Why Are My Begonias Dying?
Botanists have classified begonias (Begonia spp.) into three major groups based on their root structure: fibrous, rhizomatous and tuberous. The begonia, with over 1,000 different species, originated in the tropics. Some begonias offer not only delicate, colorful blossoms but also decorative foliage. Begonias thrive year-round in U.S. Department of Agriculture plant hardiness zones 7 to 10. Although begonias can be fun to grow, they are susceptible to a number of pests and diseases.
Bacteria and Blight
Bacterial leaf spot is one of the most common diseases affecting all varieties of begonias. Leaves develop small spots with yellow halos. The spots begin dark in color and lighten over time. Leaves die and drop. In advanced stages, the disease causes systemic infection and plant wilting.
Botrytis leaf blight is a fungus causing tan spots that rapidly enlarge and cover the leaf. Dusty gray or green fungus may also appear. This fungus thrives in cool temperatures and high humidity.
Rhizoctonia blight starts at the base of plant stems next to the soil. Look for reddish-brown fungus like a spider web.
Southern blight affects the whole begonia plant but is most visible on leaves. This blight causes the growth of coarse white fungus in a fan-like pattern.
Destroy all symptomatic plants affected by bacteria or blight.
Mildew and Rot
Powdery mildew can affect leaves, blossoms, or stems. The mildew looks like white powder and causes the underlying tissue to die.
Pythium rot is the likely culprit if plants wilt and break at the soil line. This disease typically comes from contaminated soil. Look for black decaying spots on stems.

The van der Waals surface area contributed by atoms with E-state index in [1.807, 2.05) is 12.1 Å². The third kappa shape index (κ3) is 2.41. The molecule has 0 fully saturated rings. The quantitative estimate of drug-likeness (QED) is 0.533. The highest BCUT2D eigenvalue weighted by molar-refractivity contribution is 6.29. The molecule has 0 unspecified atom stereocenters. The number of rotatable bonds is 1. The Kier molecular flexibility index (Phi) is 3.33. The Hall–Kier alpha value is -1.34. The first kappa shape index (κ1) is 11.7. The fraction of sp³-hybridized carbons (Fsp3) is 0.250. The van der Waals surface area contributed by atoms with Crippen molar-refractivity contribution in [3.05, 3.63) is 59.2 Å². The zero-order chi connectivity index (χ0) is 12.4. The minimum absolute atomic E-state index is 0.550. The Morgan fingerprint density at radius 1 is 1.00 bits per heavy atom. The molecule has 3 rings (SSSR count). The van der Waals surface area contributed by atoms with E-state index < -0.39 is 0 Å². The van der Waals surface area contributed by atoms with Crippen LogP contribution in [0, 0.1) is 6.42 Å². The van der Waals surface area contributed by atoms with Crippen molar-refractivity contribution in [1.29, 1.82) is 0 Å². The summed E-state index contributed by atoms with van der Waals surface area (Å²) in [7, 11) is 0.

Rhizoctonia crown rot is similar to Pythium rot, as it causes stems to decay at the soil line. A fungal web grows between the stems and soil.
Destroy all symptomatic plants affected by mildew or rot.
Insects and Pests
In addition to bacterial and fungal attacks on begonias, a plethora of insects and pests can also cause problems. If you notice a spot of sooty black mold in conjunction with stunted growth, aphids and mealy bugs may be to blame. Mites cause new leaves to cup downward and pucker. Snails, slugs and thrips feed on leaves, resulting in irregular holes, scarred and calloused foliage. Whiteflies turn leaves yellow and also leave behind black sooty mold spots. The larvae of fungus gnats produce webs on the soil; they also damage roots and leaves touching the soil. Caterpillars leave their feeding holes and excrement behind. Foliar nematodes cause red pigmentation and brown spots on leaves, while other nematodes cause knots to grow on roots. Aster Yellows is a disease caused by leafhoppers that results in spindly growth and yellow veins on young begonia leaves.
Remove any damaged leaves or stems and treat plants affected by insect pests with a horticultural oil and baking soda mix. Mix 1 tablespoon horticultural oil and 1 tablespoon baking soda with 1 gallon of water. Spray each plant, covering both the topside and underside of leaves. Spray twice the first week, then assess whether the plant is improving. In the case of severe infestation, destroy the plant.
Pests and diseases that attack begonias may be avoided by following a defense protocol.
Thoroughly spray plants weekly with the horticultural oil and baking soda mix. This mixture serves as a non-toxic deterrent to fungal, bacterial and pest-related problems with begonias.
Avoid overhead watering that wets leaves, and ensure water does not splash from plant to plant.
Wash your hands frequently when handling plants.
Sterilize gardening tools by soaking in 70 percent rubbing alcohol for one minute. Do not rinse. Air dry.
Use only use disease-free plants for cutting and propagation.
Use only pasteurized soil and planting mediums.
- Penn State Extension: Begonia Diseases
- Texas A&M AgriLife Extension: Texas Plant Disease Handbook: Begonia
- Michigan University State Extension: Bacterial Leaf Spot of Begonia
- University of Florida: Begonia Production Guide
- Texas A&M AgriLife Extension: Begoniaceae Begonia Family
- Pacific Horticulture: A Bounty of (Hardier) Begonias
Ronnie Dauber is a Canadian author with six books published to date, and has been a professional writer online since 2007. She holds three college diplomas in children's and adult literature and one college diploma in business administration and common law.